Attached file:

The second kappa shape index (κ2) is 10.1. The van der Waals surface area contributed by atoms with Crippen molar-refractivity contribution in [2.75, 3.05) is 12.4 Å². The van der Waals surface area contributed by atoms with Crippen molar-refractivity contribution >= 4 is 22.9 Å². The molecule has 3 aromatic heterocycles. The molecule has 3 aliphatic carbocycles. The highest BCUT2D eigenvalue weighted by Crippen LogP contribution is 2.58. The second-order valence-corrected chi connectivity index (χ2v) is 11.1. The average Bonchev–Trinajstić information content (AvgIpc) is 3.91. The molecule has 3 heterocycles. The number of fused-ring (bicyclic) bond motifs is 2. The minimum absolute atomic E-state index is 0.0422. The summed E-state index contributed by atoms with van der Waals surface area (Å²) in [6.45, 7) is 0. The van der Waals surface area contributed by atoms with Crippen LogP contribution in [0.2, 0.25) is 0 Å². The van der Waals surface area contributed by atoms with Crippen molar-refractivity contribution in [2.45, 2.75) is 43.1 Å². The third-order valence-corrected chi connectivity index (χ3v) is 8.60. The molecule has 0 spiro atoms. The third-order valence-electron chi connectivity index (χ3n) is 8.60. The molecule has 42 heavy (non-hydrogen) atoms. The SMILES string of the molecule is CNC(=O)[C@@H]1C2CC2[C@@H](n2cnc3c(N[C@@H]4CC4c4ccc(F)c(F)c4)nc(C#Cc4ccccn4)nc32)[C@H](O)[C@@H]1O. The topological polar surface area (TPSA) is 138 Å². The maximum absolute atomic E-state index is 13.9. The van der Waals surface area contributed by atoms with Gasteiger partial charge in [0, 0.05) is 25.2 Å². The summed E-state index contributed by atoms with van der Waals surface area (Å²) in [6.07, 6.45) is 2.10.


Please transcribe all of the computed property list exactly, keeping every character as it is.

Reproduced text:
The second kappa shape index (κ2) is 10.1. The van der Waals surface area contributed by atoms with Crippen molar-refractivity contribution in [2.75, 3.05) is 12.4 Å². The van der Waals surface area contributed by atoms with Crippen molar-refractivity contribution >= 4 is 22.9 Å². The molecule has 3 aromatic heterocycles. The molecule has 3 aliphatic carbocycles. The highest BCUT2D eigenvalue weighted by Crippen LogP contribution is 2.58. The second-order valence-corrected chi connectivity index (χ2v) is 11.1. The average Bonchev–Trinajstić information content (AvgIpc) is 3.91. The molecule has 3 heterocycles. The number of fused-ring (bicyclic) bond motifs is 2. The minimum absolute atomic E-state index is 0.0422. The summed E-state index contributed by atoms with van der Waals surface area (Å²) in [6.45, 7) is 0. The van der Waals surface area contributed by atoms with Crippen LogP contribution in [0.2, 0.25) is 0 Å². The van der Waals surface area contributed by atoms with Crippen molar-refractivity contribution in [2.45, 2.75) is 43.1 Å². The third-order valence-corrected chi connectivity index (χ3v) is 8.60. The molecule has 0 spiro atoms. The third-order valence-electron chi connectivity index (χ3n) is 8.60. The molecule has 42 heavy (non-hydrogen) atoms. The SMILES string of the molecule is CNC(=O)[C@@H]1C2CC2[C@@H](n2cnc3c(N[C@@H]4CC4c4ccc(F)c(F)c4)nc(C#Cc4ccccn4)nc32)[C@H](O)[C@@H]1O. The topological polar surface area (TPSA) is 138 Å². The maximum absolute atomic E-state index is 13.9. The van der Waals surface area contributed by atoms with Gasteiger partial charge in [0, 0.05) is 25.2 Å². The summed E-state index contributed by atoms with van der Waals surface area (Å²) in [6.07, 6.45) is 2.10.